There’s been a super exciting update in WPF’s 3D arena that’s been recently announced that I want to talk about here, but before I get to it, some background to set the stage.
I was heavily involved in the initial definition and design of the 3D aspects of WPF, and our overriding goal was to provide a continuity of programming model from 2D into 3D, both in the “media” aspects of it (having media, imaging, 2D graphics and 3D graphics types behave in a compatible, naturally interoperable and composable manner), and in the UI aspects of it, so that 3D would fit nicely into the overall WPF UI paradigm.
Overall what we produced in WPF v1 is, I believe, unique in the industry with respect to its integration as described above. For instance, it’s straightforward to construct a full 2D interface in WPF, and then readily have it used as the material for a 3D object, including any live animations and video that the 2D UI might have. This is a uniquely powerful and enabling concept and capability that WPF provides.
However, given people and time constraints in the development of WPF, we weren’t able to do all we had wanted to on some of the UI aspects of integration. In particular, in the first version of WPF, we don’t provide out-of-the-box support to interact with 2D UI that’s mapped onto 3D objects. Thus, I couldn’t press a button that’s part of a 2D UI mapped onto a 3D object, and have the app automatically recognize the button as pressed (at least not without an awful lot of app-specific work).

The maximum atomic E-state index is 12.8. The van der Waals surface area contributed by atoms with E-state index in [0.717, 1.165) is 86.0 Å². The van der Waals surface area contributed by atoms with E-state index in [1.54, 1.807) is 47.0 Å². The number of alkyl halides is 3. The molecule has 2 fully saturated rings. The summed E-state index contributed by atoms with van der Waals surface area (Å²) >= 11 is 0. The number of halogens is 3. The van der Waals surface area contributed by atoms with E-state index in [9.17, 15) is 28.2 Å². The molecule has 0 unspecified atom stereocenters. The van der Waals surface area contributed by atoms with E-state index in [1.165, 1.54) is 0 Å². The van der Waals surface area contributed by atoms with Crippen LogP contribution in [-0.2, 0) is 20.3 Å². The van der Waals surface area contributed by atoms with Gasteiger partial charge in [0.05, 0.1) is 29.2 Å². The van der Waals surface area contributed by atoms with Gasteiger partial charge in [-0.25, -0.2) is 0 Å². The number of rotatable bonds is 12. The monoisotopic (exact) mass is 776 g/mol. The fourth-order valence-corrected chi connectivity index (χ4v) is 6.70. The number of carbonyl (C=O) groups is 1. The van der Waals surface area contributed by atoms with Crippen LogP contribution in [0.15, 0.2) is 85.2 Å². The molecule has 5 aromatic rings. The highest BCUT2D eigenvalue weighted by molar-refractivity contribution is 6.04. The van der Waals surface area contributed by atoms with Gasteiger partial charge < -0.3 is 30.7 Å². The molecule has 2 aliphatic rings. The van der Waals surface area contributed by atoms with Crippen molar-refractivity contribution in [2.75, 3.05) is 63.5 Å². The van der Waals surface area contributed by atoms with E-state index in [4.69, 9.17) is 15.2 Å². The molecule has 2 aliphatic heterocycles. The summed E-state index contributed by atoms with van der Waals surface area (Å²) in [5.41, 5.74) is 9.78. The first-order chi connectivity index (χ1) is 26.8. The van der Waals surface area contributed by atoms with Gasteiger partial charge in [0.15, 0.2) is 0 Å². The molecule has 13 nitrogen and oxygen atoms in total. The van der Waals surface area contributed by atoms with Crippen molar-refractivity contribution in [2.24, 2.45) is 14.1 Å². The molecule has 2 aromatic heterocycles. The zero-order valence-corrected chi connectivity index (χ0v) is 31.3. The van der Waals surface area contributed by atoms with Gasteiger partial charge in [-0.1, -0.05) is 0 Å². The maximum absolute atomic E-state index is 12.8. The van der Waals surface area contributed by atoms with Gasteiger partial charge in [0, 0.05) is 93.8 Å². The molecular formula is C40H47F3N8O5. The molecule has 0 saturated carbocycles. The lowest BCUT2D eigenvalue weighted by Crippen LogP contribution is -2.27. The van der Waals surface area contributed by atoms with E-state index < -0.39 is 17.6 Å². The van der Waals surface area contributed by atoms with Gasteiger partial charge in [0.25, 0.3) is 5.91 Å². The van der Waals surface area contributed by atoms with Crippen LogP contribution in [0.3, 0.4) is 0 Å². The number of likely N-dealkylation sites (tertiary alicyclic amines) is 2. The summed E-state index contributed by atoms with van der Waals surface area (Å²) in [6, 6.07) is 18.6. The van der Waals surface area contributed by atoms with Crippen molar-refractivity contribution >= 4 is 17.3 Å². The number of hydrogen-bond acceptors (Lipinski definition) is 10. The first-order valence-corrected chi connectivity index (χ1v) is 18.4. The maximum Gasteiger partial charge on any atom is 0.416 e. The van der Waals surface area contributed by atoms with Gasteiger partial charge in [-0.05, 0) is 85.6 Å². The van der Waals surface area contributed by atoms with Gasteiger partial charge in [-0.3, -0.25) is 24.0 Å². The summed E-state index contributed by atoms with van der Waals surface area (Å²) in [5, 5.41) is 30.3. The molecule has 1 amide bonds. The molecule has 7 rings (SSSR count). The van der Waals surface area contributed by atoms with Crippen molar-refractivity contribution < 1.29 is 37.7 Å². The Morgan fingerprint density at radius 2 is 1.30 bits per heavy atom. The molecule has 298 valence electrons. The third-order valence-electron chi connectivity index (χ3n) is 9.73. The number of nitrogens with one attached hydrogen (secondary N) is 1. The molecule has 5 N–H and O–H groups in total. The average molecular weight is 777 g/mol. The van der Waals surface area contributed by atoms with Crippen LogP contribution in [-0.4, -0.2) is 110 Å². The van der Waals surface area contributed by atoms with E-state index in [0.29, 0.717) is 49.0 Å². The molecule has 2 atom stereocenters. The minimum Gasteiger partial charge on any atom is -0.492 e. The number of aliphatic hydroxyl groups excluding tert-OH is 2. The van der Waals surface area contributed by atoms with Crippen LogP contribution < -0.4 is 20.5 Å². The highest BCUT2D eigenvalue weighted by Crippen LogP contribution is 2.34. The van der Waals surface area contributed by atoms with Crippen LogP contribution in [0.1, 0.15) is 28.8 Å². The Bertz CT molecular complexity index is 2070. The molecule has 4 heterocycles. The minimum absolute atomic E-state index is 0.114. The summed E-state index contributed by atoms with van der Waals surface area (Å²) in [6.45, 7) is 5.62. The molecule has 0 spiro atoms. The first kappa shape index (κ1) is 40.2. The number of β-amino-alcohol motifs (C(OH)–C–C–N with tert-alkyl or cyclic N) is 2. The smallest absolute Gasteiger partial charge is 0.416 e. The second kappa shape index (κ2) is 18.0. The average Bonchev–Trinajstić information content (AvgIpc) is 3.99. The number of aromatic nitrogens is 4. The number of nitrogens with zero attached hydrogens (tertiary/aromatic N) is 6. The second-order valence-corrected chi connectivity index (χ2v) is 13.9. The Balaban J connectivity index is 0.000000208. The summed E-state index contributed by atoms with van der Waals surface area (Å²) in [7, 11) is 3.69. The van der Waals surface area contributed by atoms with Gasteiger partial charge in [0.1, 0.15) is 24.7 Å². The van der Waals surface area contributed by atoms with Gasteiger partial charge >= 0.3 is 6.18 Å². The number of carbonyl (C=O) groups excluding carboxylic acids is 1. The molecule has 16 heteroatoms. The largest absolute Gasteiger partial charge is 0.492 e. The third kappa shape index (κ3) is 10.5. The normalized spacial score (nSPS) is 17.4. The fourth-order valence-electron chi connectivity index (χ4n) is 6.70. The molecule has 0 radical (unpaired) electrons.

Not surprisingly, since 2D and 3D integration is really encouraged by WPF, this missing piece has become one of the most desired features for the 3D feature set. And thanks to the hard (and very clever) work of Kurt Berglund and others on the WPF 3D team, we now have an add-on that you can download and use in your apps to provide interactive 2D on 3D in a very nice way.
So, without further ado, go read about Interacting with 2D on 3D in WPF. And watch the accompanying Channel 9 video, download it, grok it, use it in your apps, etc.
I’ll resist the temptation to add some XAML here to show just how powerful and straightforward it is, since there’s a great sample and explanation already available at the link above.